Accessing Data From Multiple Heterogeneous Distributed Database Systems

Accessing Data From Multiple Heterogeneous Distributed Database Systems

Shefali Trushit Naik (Ahmedabad University, India)
DOI: 10.4018/978-1-5225-8295-3.ch008

Abstract

This chapter describes the method to retrieve data from multiple heterogeneous distributed relational database management systems such as MySQL, PostgreSQL, MS SQL Server, MS Access, etc. into Oracle RDBMS using Oracle's Heterogeneous Gateway Services. The complete process starting from downloading and installation of required software, creation of data source names using open database connectivity, modification of system parameter files, checking connections, creation of synonyms for tables of remote databases into oracle, creation of database links and accessing data from non-oracle databases using database links is explained in great detail. Apart from this, data manipulation in remote databases from Oracle and execution of PL/SQL procedures to manipulate data residing on remote databases is discussed with examples. Troubleshooting common errors during this process is also discussed.
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1. Introduction

In current era, people of all the ages use database in one or the other way directly or indirectly. Computerized Database has made our life very easy and comfortable. We can search any place, product, area, thing, etc. with the help of stored data in a fraction of seconds. People widely use e-commerce websites for sales, purchase, booking, and many other things. Massive amount of data are processed daily over networks. It is impossible to keep and process these data on a single site. Therefore, the data need to be stored at different sites, which user should be allowed to access from anywhere. To implement this functionality, the distribution of data is required. Using network topologies, operating systems, database management systems and computers, it is possible to access data stored at different sites geographically. These types of databases are called Distributed Databases.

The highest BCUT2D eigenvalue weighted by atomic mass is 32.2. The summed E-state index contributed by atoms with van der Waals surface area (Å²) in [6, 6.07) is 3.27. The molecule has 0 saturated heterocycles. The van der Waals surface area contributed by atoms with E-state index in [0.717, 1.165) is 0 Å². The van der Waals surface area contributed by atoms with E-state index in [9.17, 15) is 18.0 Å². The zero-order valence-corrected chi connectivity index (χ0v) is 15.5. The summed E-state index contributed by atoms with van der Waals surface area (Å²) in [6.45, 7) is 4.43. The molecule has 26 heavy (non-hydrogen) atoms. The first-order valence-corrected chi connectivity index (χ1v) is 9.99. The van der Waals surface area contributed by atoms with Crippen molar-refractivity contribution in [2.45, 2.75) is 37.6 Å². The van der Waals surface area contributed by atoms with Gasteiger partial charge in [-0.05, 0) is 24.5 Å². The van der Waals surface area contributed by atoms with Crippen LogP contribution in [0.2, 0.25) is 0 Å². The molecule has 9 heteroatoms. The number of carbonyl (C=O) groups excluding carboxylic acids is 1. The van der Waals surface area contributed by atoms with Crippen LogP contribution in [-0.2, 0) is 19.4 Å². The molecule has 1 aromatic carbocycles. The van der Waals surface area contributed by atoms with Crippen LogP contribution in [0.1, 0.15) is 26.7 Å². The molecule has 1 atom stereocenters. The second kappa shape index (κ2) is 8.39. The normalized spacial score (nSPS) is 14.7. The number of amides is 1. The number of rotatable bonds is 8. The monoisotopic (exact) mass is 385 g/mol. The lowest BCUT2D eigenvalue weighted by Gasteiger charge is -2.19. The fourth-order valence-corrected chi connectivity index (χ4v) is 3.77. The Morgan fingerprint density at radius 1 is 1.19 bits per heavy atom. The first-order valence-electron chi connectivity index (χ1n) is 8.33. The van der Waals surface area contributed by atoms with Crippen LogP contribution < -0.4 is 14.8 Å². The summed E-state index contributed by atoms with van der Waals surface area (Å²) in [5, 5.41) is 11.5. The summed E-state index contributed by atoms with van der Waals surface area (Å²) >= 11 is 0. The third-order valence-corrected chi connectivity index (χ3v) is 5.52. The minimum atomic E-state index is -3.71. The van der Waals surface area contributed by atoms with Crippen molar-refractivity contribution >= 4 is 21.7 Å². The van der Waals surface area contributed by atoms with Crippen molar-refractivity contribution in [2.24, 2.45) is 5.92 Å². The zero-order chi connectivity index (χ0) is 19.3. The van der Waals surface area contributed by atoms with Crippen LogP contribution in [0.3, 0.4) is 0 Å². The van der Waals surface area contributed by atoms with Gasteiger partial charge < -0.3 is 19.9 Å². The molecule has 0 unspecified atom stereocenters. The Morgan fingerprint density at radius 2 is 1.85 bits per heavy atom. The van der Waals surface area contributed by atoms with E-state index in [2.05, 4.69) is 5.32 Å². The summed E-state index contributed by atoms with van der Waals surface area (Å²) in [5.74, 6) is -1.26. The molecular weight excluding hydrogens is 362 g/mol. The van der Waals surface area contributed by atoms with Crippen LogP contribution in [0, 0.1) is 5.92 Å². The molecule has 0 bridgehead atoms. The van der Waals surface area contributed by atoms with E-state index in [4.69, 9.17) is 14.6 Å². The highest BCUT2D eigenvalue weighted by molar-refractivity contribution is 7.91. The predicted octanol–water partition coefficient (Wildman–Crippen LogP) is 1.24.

Distributed database is a concept in which the physical database (tables) is distributed on different locations or computers known as sites. All the computers are connected through communication network with each other. The distribution of data could be full, partial or not at all. Before distribution, tables are partitioned and if needed replicas of these partitions are created and stored on different locations. There are three dimensions namely Autonomy, Distribution and Heterogeneity; which decide the strength of distributed database (Özsu & Valduriez, 2011). Presence or absence of any of these three dimensions defines the database type. There are three well-known architectures of distributed databases-client/server, peer to peer and multi-database (Breitbart, Morales, Silberschatz, & Thompson, 1990). The systems which have full distribution capacity are called peer-to-peer systems. These systems are fully distributed in nature which shares all their data with other sites to execute transaction and to manipulate the data. The sites which have partial distribution capacity are called client-server systems. This distribution is the most popular. In client-server system, the application resides on client, the data is managed on server and the communication is done by both client and server (Özsu & Valduriez, 2011). Multi-database systems are fully autonomous. These are the system in which the database is installed on each machine and they are interconnected. In DDBMS, the processing can be done at any site (Beraka, Mathkour, & Gannouni, 2011). Users sitting on these sites can access and manipulate local and remote data. On different sites, hardware and software used may be uniform or different. If they are uniform, the type of distributed database system is called Homogeneous Distributed Database System, but if different it is called Heterogeneous Distributed Database System. For ex., the database which is distributed on four different sites (computers), each having different database management systems namely Oracle, MySQL, PostgreSQL and MS SQL Server, the distributed database system known as Heterogeneous Distributed Database. To retrieve, manipulate and store data from these type of multiple heterogeneous distributed database systems; on each site some mechanism is required which will allow to do so. Many RDBMS provide Replication to fetch and manipulate data from different databases which are created within that same RDBMS (homogeneous databases). The comparison is given in the following section. None of the RDBMS except Oracle supports data retrieval and manipulation from different RDBMS (heterogeneous databases). Oracle RDBMS provides Heterogeneous Gateway Service using which data from different non-oracle RDBMS could be retrieved, manipulated and stored back to that database. The implementation of heterogeneous distributed database system is quite challenging which is described step-wise in great detail in this chapter.

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